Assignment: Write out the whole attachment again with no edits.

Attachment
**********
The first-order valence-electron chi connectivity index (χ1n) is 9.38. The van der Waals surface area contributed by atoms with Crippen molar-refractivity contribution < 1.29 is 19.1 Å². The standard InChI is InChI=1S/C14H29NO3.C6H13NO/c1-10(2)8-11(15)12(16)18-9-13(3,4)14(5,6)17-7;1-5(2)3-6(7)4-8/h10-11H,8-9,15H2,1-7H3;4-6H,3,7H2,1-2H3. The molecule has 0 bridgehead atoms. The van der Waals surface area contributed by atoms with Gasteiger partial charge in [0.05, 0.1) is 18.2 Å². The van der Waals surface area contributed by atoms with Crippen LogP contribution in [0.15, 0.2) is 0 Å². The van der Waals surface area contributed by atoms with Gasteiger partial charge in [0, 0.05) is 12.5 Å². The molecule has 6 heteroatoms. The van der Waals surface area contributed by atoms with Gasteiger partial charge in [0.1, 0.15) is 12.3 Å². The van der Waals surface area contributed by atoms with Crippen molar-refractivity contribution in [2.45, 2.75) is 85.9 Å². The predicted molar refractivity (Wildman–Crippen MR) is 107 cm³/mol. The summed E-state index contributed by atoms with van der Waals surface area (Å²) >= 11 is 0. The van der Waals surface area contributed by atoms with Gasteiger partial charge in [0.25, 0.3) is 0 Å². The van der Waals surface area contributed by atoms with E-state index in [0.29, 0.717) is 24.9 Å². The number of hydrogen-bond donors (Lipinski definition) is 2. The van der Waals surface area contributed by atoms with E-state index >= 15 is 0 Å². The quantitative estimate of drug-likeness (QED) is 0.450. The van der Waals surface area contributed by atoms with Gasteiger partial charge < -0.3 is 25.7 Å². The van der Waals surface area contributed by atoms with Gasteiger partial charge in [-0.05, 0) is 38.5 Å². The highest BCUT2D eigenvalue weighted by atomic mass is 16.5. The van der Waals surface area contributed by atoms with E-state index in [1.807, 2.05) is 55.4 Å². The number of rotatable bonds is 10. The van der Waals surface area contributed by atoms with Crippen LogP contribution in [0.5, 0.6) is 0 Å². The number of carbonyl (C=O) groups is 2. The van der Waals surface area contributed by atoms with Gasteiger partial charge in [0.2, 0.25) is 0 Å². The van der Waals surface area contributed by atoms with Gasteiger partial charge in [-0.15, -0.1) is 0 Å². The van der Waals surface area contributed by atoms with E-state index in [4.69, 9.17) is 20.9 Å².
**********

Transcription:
The first-order valence-electron chi connectivity index (χ1n) is 9.38. The van der Waals surface area contributed by atoms with Crippen molar-refractivity contribution < 1.29 is 19.1 Å². The standard InChI is InChI=1S/C14H29NO3.C6H13NO/c1-10(2)8-11(15)12(16)18-9-13(3,4)14(5,6)17-7;1-5(2)3-6(7)4-8/h10-11H,8-9,15H2,1-7H3;4-6H,3,7H2,1-2H3. The molecule has 0 bridgehead atoms. The van der Waals surface area contributed by atoms with Gasteiger partial charge in [0.05, 0.1) is 18.2 Å². The van der Waals surface area contributed by atoms with Crippen LogP contribution in [0.15, 0.2) is 0 Å². The van der Waals surface area contributed by atoms with Gasteiger partial charge in [0, 0.05) is 12.5 Å². The molecule has 6 heteroatoms. The van der Waals surface area contributed by atoms with Gasteiger partial charge in [0.1, 0.15) is 12.3 Å². The van der Waals surface area contributed by atoms with Crippen molar-refractivity contribution in [2.45, 2.75) is 85.9 Å². The predicted molar refractivity (Wildman–Crippen MR) is 107 cm³/mol. The summed E-state index contributed by atoms with van der Waals surface area (Å²) >= 11 is 0. The van der Waals surface area contributed by atoms with Gasteiger partial charge in [0.25, 0.3) is 0 Å². The van der Waals surface area contributed by atoms with E-state index in [0.29, 0.717) is 24.9 Å². The number of hydrogen-bond donors (Lipinski definition) is 2. The van der Waals surface area contributed by atoms with E-state index >= 15 is 0 Å². The quantitative estimate of drug-likeness (QED) is 0.450. The van der Waals surface area contributed by atoms with Gasteiger partial charge < -0.3 is 25.7 Å². The van der Waals surface area contributed by atoms with Gasteiger partial charge in [-0.05, 0) is 38.5 Å². The highest BCUT2D eigenvalue weighted by atomic mass is 16.5. The van der Waals surface area contributed by atoms with E-state index in [1.807, 2.05) is 55.4 Å². The number of rotatable bonds is 10. The van der Waals surface area contributed by atoms with Crippen LogP contribution in [0.5, 0.6) is 0 Å². The number of carbonyl (C=O) groups is 2. The van der Waals surface area contributed by atoms with Gasteiger partial charge in [0.2, 0.25) is 0 Å². The van der Waals surface area contributed by atoms with Gasteiger partial charge in [-0.15, -0.1) is 0 Å². The van der Waals surface area contributed by atoms with E-state index in [4.69, 9.17) is 20.9 Å².